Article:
William G. McLoughlin, Isaac Backus  and the American Pietistic Tradition (Little Brown, 1967)
Phyllis Mack, Heart Religion in the British Enlightenment: Gender and Emotion in Early Methodism (Cambridge, 2011)
Jerome Dean Mahaffey, The Accidental Revolutionary: George Whitefield and the Creation of America (Baylor, 2011)
Jerome Dean Mahaffey, Preaching Politics: The Religious Rhetoric of George Whitefield and the Founding of a New Nation (Baylor, 2007)
George Marsden, Jonathan Edwards: A Life (Yale, 2004)
George Marsden, A Short Life of Jonathan Edwards (Eerdmans, 2008)
J. C. S. Mason, The Moravian Church and the Missionary Awakening in England, 1760-1800 (Royal Historical Monographs, 2011)
Richard Newman, Freedom’s Prophet: Bishop Richard Allen, the AME Church, and the Black Founding Fathers (NYU, 2009)
Mark Noll, The Rise of Evangelicalism: The Age of Edwards, Whitefield, and the Wesleys (IVP, 2004)
Geoffrey F. Nuttall, Howel Harris, 1714-1773: The Last Enthusiast (University of Wales, 1965)
Geoffrey F. Nuttall, Richard Baxter and Philip Doddridge: A Study in a Tradition (Oxford, 1951)
Joseph W. Phillips, Jedidiah Morse and New England Congregationalism (Rutgers, 1983)
Colin Podmore, The Moravian Church in England, 1728-1760 (Oxford, 1998)
Amanda Porterfield, Conceived in Doubt: Religion and Politics in the New American Nation (Chicago, 2012)
Clotilde Prunier, Anti-Catholic Strategies in Eighteenth-Century Scotland (Peter Lang, 2004)
Henry D. Rack, Reasonable Enthusiast: John Wesley and the Rise of Methodism (Trinity press International, 1989)
George A. Rawlyk, ed., Henry Alline: Selected Writings (Paulist Press, 1987)
Isabel Rivers, Reason, Grace, and Sentiment: Volume 1: Whichcote to Wesley: A Study of the Language of Religion and Ethics in England, 1660-1780 (Cambridge, 2005)
Sarah Rivett, The Science of the Soul in Colonial New England (UNC, 2011)
Kenneth B. Roxburgh, Thomas Gillespie and the Origins of the Relief Church in Eighteenth-Century Scotland (Peter Lang, 1999)
J. Rixey Ruffin, A Paradise of Reason: William Bentley and Enlightenment Christianity in the Early Republic (Oxford, 2007)
John Saillant, Black Puritan, Black Republican: The Life and Thought of Lemuel Haynes, 1753-1833 (Oxford, 2002)
Sharon V. Salinger, Taverns and Drinking in Early America (Johns Hopkins, 2004)
Jonathan D. Sassi, Republic of Righteousness: The Public Christianity of the Post-Revolutionary New England Clergy (Oxford, 2008)
Boyd S. Schlenther, Queen of the Methodists: The Countess of Huntingdon and the Eighteenth-Century Crisis of Faith and Society (Durham, 1997)
Leigh Eric Schmidt, Holy Fairs: Scotland and the Making of American Revivalism (Eerdmans, 2001)
Robert E. Schofield, The Enlightened Joseph Priestley: A Study of His Life and Work from 1773 to 1804 (Penn State, 2009)
Erik R. Seeman, Pious Persuasions: Laity and Clergy in Eighteenth-Century New England (Johns Hopkins, 1999)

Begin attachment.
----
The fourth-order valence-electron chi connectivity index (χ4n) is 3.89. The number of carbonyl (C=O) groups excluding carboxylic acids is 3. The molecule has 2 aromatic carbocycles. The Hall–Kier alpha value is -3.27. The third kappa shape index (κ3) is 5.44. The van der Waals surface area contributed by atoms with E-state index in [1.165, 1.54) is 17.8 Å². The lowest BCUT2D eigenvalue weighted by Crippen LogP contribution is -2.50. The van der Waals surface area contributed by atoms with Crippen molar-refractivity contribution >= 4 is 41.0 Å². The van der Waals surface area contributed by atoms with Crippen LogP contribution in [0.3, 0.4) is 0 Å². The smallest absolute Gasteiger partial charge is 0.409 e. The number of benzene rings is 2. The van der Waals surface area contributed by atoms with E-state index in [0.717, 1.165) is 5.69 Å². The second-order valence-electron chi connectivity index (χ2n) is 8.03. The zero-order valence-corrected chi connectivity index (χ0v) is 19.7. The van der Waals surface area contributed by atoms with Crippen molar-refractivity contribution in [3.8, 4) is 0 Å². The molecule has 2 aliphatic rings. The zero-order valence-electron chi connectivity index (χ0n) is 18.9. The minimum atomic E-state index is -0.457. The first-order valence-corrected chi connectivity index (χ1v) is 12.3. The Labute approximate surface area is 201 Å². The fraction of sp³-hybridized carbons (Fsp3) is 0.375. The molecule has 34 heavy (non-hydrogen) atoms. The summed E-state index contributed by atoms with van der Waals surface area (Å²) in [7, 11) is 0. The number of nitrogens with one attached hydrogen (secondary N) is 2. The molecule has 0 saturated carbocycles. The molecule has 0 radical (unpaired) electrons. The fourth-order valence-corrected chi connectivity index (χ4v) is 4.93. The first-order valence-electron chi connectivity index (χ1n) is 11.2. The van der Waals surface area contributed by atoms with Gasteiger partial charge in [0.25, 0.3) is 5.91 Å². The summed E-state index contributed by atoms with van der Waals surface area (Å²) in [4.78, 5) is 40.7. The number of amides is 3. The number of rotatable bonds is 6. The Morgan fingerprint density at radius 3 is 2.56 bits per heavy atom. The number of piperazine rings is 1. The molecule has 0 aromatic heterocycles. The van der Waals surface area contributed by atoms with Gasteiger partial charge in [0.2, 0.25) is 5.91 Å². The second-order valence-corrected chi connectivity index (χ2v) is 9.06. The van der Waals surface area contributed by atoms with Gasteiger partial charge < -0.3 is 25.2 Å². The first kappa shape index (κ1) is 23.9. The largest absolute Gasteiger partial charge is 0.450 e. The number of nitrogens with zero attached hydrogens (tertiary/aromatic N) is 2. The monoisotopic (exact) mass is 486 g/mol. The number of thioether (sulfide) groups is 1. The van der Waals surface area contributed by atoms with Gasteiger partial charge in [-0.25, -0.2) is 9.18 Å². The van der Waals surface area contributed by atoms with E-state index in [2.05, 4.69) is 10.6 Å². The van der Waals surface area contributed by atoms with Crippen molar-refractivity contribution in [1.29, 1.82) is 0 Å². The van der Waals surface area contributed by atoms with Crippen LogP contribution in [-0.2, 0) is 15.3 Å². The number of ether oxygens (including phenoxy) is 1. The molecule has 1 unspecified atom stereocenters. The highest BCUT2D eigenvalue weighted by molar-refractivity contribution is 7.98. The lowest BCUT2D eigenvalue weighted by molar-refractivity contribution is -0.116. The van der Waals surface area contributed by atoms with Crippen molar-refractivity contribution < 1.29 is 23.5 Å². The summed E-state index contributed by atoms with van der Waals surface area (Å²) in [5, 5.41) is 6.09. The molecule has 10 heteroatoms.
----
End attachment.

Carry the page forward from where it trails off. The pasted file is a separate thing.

Richard B. Sher, Church and University in the Scottish Enlightenment: the Moderate Literati of Edinburgh (Princeton and Edinburgh, 1985)
John Howard Smith, The Perfect Rule of the Christian Religion: A History of Sandemanianism in the Eighteenth Century (SUNY, 2010)
Geoffrey and Margaret Stead, The Exotic Plant: A History of the Moravian Church in Britain, 1742-2000 (Epworth, 2004)
Anne Stott, Hannah More: The First Victorian (Oxford, 2004)
Harry Stout, The New England Soul: Preaching and Religious Culture in Colonial New England (Oxford, 1988)
Patrick P. Streiff, Reluctant Saint?: A Theological Biography of Fletcher of Madeley (Epworth, 2001)
Gordon Tait, The Piety of John Witherspoon: Pew, Pulpit, and Public Forum (Geneva, 2001)
Paul Taylor, Bold as a Lion: The Life of John Cennick, (1718-1755) Moravian Evangelist (Life Publications, 2006)
Stephen Tomkins, William Wilberforce: A Biography (Eerdmans, 2007)
Geraint Tudur, Howell Harris: From Conversion to Separation, 1735-1750 (Wales, 2000)
John R. Tyson, Assist Me to Proclaim: The Life and Hymns of Charles Wesley (Eerdmans, 2008)
John R. Tyson, Charles Wesley: A Reader (Oxford, 2000)
Mark Valeri, Heavenly Merchandize: How Religion Shaped Commerce in Puritan America (Princeton, 2010)
Mark Valeri, Law and Providence in Joseph Bellamy’s New England: The Origins of the New Divinity in Revolutionary America (Oxford, 1994)
W. R. Ward, Early Evangelicalism: A Global Intellectual History, 1670-1789 (Cambridge, 2010)
W. R. Ward The Protestant Evangelical Awakening (Cambridge, 2002)
Edwin Welch, Spiritual Pilgrim: A Reassessment of the Life of the Countess of Huntingdon (University of Wales, 1995)
Marilyn J. Westerkamp, Triumph of the Laity: Scots-Irish Piety and the Great Awakening, 1625-1760 (Oxford, 1987)
Marilyn J. Westerkamp, Women and Religion in Early America: 1600-1850 (Routledge, 1999)
Rachel Wheeler, To Live Upon Hope: Mohicans and Missionaries in the Eighteenth-Century Northeast (Cornell, 2008)
John Wigger, Taking Heaven by Storm: Methodism and the Rise of Popular Christianity in America (Oxford, 1998 and Illinois, 2001)
John Wigger, American Saint: Francis Asbury and the Methodists (Oxford, 2009)
John Wolffe, The Expansion of Evangelicalism: The Age of Wilberforce, More, Chalmers and Finney (IVP, 2007)
Jonathan Yeager, Enlightened Evangelicalism: The Life and Thought of John Erskine (Oxford, 2011)
Jonathan Yeager, Early Evangelicalism: A Reader (Oxford, 2013)
B.W. Young, Religion and Enlightenment in Eighteenth-Century England (Oxford, 1998)